While the specification of the latent factor *η* is the same as in factor analysis, the definition of the measurement model must change when the items are binary rather than continuous. We now assume that, conditional on *η*, each item *y*_{j} (*j* = 1, ..., *p*) follows a binomial (Bernoulli) distribution with probability parameter *π*_{j}(*η*) = P(*y*_{j} = 1|*η*) [and thus with 1 - *π*_{j}(*η*) = P(*y*_{j} = 0|*η*)]. The model for this probability given the factor should be a regression model which is appropriate for binary response variables. Here we use the standard binary logistic model

for each *j* = 1, ..., *p*. This can also be expressed as a model for the probability *π*_{j}(*η*) directly, as

.

In the same way as in factor analysis, it is most often assumed that the items are conditionally independent given the factor. When this is the case, these measurement models for the individual items, taken together, define the whole measurement model for how the items measure the factor.

A plot of the probabilities *π*_{j}(*η*) as a function of different values of the factor *η* is known as the *item response curve* of an item. Its shape depends on the parameters *ν*_{j} and *λ*_{j}. The intercept parameter *ν*_{j} is also known (in common IRT terminology) as the *difficulty parameter*. For any fixed value of *λ*_{j}*η*, higher values of *ν*_{j} give higher values of the item response probability *π*_{j}(*η*). In particular, when *η* = 0 (its average value, if we have fixed *κ* = 0), the probability depends only on the difficulty parameter, as *π*_{j}(0) = exp(*ν*_{j})/[1 + exp(*ν*_{j})].

The loading parameter *λ*_{j} describes the direction and strength of the association between the factor *η* and the item *y*_{j}. When *λ*_{j} > 0, higher values of the factor are associated with higher probabilities that *y*_{j} = 1, and when *λ*_{j} < 0, higher values of the factor are associated with lower probabilities that *y*_{j} = 1. This association is the stronger the higher is the absolute value of *λ*_{j} (i.e. the further *λ*_{j} is from 0). When the association is strong, even small differences in *η* translate into relatively large differences in the probabilities *π*_{j}(*η*), so the item “discriminates well” between individuals with different levels of *η*. For this reason, *λ*_{j} is also known as the *discrimination parameter* of the binary logistic measurement model.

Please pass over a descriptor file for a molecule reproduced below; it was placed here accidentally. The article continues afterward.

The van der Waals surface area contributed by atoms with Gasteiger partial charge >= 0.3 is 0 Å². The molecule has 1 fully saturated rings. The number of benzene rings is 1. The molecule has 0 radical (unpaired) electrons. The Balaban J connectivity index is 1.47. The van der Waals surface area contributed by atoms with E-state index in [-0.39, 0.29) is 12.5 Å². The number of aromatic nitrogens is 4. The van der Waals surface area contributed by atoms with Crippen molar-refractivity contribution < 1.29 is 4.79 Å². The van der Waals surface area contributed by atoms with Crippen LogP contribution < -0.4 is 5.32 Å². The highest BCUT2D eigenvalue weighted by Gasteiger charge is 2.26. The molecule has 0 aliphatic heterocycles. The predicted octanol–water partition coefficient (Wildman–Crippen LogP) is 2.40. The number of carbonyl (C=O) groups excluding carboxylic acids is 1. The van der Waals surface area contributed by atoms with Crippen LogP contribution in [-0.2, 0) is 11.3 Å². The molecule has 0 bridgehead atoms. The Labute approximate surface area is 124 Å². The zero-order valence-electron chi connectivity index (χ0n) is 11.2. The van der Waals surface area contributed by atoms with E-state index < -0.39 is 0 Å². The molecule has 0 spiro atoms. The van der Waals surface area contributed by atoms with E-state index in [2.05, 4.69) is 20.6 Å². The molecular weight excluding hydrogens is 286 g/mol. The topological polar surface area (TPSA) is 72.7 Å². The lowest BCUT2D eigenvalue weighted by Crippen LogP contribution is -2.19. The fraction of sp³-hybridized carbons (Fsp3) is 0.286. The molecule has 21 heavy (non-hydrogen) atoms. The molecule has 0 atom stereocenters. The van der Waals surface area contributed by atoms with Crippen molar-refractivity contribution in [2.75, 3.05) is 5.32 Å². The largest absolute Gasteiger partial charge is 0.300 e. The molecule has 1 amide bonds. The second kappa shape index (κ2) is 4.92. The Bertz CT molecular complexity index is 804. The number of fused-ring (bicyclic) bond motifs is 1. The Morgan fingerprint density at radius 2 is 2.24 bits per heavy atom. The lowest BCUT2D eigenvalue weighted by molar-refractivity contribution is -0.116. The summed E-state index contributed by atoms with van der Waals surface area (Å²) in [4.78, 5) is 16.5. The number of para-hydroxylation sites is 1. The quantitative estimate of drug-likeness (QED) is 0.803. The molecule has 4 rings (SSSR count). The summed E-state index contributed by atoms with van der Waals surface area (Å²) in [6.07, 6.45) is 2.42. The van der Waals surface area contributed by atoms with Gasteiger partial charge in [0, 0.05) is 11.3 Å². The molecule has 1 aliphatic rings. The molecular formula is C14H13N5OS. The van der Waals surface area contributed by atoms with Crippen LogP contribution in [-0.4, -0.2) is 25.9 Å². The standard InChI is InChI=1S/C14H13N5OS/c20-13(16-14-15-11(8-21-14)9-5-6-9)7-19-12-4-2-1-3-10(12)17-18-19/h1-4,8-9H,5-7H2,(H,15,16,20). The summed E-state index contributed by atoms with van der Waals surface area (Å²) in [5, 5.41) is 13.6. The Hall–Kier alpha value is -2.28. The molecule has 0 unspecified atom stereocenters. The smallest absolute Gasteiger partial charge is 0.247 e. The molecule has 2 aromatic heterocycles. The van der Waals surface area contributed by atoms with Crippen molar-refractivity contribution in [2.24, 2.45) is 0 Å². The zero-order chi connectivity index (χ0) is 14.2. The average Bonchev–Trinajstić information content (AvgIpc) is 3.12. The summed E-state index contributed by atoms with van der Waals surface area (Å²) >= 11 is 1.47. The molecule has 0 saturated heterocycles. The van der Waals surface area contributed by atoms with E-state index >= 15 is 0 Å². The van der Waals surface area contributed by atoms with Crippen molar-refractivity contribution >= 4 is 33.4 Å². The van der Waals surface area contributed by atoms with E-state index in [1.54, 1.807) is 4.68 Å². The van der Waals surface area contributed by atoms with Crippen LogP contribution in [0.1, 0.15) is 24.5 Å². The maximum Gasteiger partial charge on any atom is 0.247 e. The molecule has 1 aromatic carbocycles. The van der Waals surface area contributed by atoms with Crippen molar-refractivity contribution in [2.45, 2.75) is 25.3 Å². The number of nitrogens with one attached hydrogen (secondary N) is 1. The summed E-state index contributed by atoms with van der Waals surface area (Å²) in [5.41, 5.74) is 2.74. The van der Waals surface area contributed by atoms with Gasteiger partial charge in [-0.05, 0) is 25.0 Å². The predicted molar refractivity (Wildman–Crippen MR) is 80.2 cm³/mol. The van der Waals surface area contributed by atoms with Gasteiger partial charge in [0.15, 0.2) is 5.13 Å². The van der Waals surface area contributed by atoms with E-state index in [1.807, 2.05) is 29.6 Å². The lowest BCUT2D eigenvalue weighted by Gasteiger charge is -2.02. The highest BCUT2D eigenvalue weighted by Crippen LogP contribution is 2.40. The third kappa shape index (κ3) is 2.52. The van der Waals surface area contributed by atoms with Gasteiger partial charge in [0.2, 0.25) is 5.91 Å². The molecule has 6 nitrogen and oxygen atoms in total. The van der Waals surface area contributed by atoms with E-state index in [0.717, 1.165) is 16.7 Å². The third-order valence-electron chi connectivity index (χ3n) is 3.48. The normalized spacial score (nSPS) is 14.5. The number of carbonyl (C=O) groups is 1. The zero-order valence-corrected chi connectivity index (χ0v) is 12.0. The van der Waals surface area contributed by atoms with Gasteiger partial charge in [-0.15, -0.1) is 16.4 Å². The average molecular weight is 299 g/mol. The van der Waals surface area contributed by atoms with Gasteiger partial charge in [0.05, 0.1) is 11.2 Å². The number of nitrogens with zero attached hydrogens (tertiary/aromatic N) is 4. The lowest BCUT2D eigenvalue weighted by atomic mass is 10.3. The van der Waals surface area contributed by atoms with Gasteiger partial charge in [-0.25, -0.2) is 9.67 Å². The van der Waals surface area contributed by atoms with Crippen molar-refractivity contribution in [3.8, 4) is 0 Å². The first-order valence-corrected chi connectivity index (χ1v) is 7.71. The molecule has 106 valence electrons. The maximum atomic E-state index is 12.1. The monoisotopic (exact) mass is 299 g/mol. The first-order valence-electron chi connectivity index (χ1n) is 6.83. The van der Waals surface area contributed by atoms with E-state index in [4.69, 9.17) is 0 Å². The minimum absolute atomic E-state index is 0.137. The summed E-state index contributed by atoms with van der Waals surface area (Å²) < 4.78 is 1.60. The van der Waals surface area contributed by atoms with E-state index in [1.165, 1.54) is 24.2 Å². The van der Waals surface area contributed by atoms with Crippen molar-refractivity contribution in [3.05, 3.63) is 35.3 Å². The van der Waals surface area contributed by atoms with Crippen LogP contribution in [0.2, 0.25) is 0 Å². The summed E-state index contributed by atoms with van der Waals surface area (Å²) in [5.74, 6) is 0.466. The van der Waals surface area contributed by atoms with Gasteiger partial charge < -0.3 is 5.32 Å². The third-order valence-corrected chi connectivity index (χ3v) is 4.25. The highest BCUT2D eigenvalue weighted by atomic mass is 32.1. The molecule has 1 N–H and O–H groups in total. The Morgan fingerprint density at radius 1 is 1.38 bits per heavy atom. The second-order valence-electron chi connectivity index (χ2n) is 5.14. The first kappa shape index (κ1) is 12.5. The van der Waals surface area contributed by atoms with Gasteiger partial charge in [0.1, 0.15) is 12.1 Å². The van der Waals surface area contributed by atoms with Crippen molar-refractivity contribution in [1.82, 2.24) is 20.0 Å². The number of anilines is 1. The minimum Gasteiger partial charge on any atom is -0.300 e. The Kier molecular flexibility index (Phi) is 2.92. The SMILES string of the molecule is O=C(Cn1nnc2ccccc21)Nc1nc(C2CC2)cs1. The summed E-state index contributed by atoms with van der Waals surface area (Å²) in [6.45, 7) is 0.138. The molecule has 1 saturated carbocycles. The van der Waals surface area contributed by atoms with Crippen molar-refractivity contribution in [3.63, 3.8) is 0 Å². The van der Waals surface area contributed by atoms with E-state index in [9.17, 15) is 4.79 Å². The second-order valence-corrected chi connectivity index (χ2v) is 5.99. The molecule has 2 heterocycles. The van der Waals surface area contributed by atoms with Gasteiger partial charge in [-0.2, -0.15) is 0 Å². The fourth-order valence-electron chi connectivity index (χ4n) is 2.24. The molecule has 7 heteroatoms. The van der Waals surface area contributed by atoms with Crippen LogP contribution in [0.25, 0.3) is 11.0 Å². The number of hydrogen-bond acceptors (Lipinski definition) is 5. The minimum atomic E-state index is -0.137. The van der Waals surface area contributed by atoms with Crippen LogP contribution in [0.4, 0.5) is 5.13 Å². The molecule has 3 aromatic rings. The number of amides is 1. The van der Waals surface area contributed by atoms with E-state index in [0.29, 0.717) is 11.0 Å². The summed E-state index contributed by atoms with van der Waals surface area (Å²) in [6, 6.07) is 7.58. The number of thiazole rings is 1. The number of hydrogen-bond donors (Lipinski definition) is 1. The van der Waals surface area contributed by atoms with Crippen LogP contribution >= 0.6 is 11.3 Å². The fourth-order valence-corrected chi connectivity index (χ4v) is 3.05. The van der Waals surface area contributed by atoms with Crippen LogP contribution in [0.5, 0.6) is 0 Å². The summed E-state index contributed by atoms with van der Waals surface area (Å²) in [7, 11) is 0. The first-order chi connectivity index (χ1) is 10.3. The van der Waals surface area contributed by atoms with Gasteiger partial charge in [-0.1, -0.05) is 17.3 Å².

Figure 5.1 displays the probability *π*_{j}(*η*) for different values of the factor and for different values of the difficulty parameter *ν*_{j} and the discrimination parameter *λ*_{j}.

*Figure 5.1: The probability of a binary item (item response curve of an item) for different values of*

*ν*and*λ*

# Chapter 5: Latent variable models with categorical indicators

### One-factor model for binary items: Estimation

The latent trait model implies also a joint distribution for the *p* observed items. When all the items are categorical variables, this distribution is defined by the probabilities of the cells in the *p*-variate contingency table of the items. When the items *y*_{1}, ..., *y*_{p}, are all binary with values 0 and 1, this is a 2 x 2 x ... x 2 contingency table with a total of 2^{p} cells, where each cell corresponds to one combination of values (*k*_{1}, ..., *k*_{p}) for the items, with each *k*_{j} being either 0 or 1.

A one-factor latent trait model implies that the probabilities in this joint distribution are given by

where the integral is over all the possible values of η, and *p*(η) denotes the distribution (more precisely, the probability density function) of η (which under the identification assumption stated in the previous section is a normal distribution with mean 0 and variance 1).